By Stephen Dafoe
Sturgeon County – County Council voted 6-1 Apr. 10 in favour of putting third reading of amendments to their burning bylaw on the back burner until the June 27 meeting so more research and changes can be made to the document.
Council had given first and second reading to the bylaw Mar. 13. At that time the principal change to the bylaw would be a year-round requirement for fire permits. Sturgeon County has traditionally required fire permits from Apr. 1 until Oct. 31; however, changes in climate have led to dry conditions in Sturgeon County in the off seasons as well. Under the proposed amendments there would be no charge to county residents for the burning permit, but the permits would be required throughout the year.
The bylaw that returned to Council Apr. 9 had some further revisions based on Council’s directions to Fire Chief Pat Mahoney in March. These revisions included a clear definition on outdoor fires and provide an exemption for smudging fires that protect livestock from insects or that protect garden plans from frost. Additional revisions prevent residents in Hamlet Residential Districts, County Residential 1 Districts and Country Residential Estate Districts from lighting fires for the purpose of ground thawing. The remaining revision deals with obstructing peace officers, fire guardians or fire department members in the performance of their duties pursuant to the bylaw or the Forest Prairie Protection Act.
[SUBHEAD]Burn barrels an issue
Council did not seem to have much trouble with Mahoney’s revisions, but were generally concerned with preventing residents from using burn barrels.
Councillor Tom Flynn said he had calls from two subdivisions that had larger properties and had been allowed to have burn barrels in the past. “This would effectively eliminate that right for them to have a burning barrel,” he said. “I wonder if that isn’t a bit of an issue for some of the subdivisions. I think we might be penalizing some of the people who have been very compliant in the past.”
Mahoney said under the proposed bylaw properties 2.47 acres and larger would be allowed to have burn barrels, something Councillor Flynn said should be reduced in size. “I was thinking something closer to an acre and bigger lots,” Flynn said.
Councillor Ken McGillis suggested the County could issue a year-round burn barrel permit conditional upon a site inspection by County fire officials. “I think sending it [the bylaw]back to have one more look at it might not be a bad idea,” McGillis said, adding he knew of a senior in his division who frequently and safely used a burn barrel. “To deny her the opportunity to burn in a burning barrel, which she does quite safely, would be doing her an injustice.”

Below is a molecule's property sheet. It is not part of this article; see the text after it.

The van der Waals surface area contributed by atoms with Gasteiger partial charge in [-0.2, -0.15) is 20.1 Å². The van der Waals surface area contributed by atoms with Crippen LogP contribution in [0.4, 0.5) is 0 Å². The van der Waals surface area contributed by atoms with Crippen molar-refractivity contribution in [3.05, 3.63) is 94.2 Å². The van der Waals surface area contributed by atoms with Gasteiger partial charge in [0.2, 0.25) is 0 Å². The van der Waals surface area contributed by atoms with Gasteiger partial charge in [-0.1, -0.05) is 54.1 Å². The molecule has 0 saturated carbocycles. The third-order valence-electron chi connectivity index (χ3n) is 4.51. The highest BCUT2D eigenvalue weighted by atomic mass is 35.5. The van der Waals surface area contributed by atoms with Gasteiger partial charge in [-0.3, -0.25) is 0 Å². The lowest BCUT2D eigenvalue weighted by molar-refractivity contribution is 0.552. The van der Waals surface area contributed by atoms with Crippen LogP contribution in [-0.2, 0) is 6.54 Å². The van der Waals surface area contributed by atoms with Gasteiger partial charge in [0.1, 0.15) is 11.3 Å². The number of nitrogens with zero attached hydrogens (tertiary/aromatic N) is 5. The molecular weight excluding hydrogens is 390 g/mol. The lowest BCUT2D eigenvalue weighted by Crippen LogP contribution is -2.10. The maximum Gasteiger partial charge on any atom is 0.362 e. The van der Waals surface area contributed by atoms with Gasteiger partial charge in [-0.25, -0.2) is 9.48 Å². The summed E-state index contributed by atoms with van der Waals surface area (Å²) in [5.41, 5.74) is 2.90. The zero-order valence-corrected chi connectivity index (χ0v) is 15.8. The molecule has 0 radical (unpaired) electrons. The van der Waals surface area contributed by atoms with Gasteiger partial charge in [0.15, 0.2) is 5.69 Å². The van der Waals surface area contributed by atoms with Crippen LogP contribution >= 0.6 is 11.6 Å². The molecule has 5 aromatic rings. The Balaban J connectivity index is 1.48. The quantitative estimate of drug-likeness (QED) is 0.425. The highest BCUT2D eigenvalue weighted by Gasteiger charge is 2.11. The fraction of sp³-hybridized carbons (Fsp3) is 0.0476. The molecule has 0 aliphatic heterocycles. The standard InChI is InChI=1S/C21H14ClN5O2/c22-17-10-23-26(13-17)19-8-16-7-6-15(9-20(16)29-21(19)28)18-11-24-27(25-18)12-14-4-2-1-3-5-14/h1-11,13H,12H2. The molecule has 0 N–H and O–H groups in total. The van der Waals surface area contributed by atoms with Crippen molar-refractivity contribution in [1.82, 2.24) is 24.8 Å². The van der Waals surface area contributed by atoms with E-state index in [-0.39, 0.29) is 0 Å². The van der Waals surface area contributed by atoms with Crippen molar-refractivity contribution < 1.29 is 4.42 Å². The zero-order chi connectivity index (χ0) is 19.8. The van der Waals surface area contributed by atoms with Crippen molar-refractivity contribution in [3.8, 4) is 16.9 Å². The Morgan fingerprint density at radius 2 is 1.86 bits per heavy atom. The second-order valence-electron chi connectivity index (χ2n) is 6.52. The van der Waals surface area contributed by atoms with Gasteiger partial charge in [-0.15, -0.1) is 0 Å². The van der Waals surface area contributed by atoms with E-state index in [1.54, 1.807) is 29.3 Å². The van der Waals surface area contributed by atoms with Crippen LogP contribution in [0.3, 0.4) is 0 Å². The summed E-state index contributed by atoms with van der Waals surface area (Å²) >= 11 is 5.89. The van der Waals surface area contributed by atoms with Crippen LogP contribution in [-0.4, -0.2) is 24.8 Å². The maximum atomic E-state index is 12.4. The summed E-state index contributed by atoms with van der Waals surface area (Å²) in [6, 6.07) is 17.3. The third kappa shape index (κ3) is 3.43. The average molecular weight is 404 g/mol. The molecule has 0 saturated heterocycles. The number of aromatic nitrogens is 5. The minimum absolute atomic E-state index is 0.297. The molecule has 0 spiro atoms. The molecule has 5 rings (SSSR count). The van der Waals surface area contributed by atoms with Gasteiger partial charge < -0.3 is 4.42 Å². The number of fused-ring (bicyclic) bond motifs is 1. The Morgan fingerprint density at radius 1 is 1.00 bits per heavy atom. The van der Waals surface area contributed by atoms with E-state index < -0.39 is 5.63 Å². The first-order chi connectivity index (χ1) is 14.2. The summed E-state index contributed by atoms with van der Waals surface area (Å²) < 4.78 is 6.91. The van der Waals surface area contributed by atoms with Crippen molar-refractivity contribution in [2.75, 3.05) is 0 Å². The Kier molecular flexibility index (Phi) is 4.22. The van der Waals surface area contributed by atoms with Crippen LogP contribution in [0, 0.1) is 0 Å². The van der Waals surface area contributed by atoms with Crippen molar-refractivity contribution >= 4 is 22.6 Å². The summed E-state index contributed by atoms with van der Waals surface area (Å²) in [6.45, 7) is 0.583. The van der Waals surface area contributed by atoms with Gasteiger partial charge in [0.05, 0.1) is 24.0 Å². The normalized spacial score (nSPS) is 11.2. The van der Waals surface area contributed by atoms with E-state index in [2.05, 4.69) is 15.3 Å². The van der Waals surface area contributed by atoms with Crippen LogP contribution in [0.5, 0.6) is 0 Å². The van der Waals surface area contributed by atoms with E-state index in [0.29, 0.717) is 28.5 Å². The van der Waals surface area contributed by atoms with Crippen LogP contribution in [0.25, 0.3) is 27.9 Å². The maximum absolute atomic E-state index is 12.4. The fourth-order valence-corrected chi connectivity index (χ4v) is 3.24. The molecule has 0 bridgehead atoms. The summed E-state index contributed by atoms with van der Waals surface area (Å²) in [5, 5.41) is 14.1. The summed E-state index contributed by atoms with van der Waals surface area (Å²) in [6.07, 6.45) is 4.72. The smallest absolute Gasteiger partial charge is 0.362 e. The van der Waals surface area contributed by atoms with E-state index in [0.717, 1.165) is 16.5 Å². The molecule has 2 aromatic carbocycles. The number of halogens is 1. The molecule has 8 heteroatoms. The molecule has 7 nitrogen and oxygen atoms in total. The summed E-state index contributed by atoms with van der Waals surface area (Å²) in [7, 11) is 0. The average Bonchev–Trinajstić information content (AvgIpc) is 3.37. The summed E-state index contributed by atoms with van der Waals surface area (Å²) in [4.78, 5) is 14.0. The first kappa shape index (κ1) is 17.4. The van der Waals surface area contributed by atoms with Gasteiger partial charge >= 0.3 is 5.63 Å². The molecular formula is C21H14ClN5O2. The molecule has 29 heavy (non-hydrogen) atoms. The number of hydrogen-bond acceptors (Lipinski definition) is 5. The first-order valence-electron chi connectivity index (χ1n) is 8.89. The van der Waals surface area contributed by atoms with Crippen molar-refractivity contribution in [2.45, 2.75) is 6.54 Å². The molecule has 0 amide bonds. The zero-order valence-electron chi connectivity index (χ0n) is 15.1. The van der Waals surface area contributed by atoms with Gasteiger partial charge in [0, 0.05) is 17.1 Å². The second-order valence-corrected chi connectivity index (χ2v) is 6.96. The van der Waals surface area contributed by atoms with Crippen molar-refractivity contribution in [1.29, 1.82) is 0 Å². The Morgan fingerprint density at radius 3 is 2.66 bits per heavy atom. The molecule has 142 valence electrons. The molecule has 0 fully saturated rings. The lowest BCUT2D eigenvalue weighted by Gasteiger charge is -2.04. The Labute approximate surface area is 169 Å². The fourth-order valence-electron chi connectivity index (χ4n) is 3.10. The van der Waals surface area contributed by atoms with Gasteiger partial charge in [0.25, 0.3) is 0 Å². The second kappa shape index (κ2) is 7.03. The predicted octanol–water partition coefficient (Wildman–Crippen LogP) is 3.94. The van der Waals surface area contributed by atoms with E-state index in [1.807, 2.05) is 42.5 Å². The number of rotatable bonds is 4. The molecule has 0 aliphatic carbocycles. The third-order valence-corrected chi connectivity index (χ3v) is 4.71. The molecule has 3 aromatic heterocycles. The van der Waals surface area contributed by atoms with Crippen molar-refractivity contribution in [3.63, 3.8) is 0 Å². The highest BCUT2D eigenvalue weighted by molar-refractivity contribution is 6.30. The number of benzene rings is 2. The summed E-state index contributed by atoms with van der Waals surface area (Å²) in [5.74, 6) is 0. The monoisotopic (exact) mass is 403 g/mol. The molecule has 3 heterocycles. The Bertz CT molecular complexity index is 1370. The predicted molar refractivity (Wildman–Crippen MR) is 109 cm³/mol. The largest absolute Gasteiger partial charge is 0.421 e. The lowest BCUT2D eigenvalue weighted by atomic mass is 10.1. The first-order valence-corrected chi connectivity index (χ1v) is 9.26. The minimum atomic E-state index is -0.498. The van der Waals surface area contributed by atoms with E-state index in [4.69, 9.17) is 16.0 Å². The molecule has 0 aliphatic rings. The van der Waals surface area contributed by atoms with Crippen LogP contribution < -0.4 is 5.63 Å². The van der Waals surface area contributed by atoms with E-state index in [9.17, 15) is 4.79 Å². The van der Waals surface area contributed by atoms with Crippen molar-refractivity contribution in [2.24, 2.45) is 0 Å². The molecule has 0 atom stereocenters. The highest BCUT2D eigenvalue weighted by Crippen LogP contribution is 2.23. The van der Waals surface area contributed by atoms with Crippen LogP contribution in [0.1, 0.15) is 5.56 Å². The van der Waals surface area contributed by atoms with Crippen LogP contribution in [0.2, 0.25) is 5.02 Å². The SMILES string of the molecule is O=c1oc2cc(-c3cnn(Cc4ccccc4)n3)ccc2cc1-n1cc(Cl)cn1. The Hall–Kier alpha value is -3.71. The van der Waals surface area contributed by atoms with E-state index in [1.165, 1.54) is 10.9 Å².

For Councillor David Kluthe, there was a general opposition to year-round permits of any sort. “I’ve talked to a lot of residents over that issue,” Kluthe said. “I got an overwhelming no. We don’t need any more rules. Whether we got a good reason or not, the people we represent don’t want it.”
Mayor Don Rigney said there was no real rush to put the new bylaw in place as the County had entered its fire season Apr. 1 where fire permits were required. The mayor felt the bylaw, if passed by June, would still be in sufficient time to have everything in place for the fall and winter months.
“There’s more than just year-round permitting here, which I don’t thing addresses the unique rural / urban nature of this community,” Rigney said. “I think we really have to be careful. Maybe we can make a few adjustments by June and roll this out.”
Councillor Flynn also supported taking more time. “I do like to make sure we take the time to get it right here,” Flynn said “I’d like to see some adjustments to the burning barrel incinerator ruling. I’d rather send this back and make an adjustment and get that part of it fixed.”
Councillor Karen Shaw cast the only opposing vote to deferring third reading until June. The bylaw is set to return to Council for third reading June 27.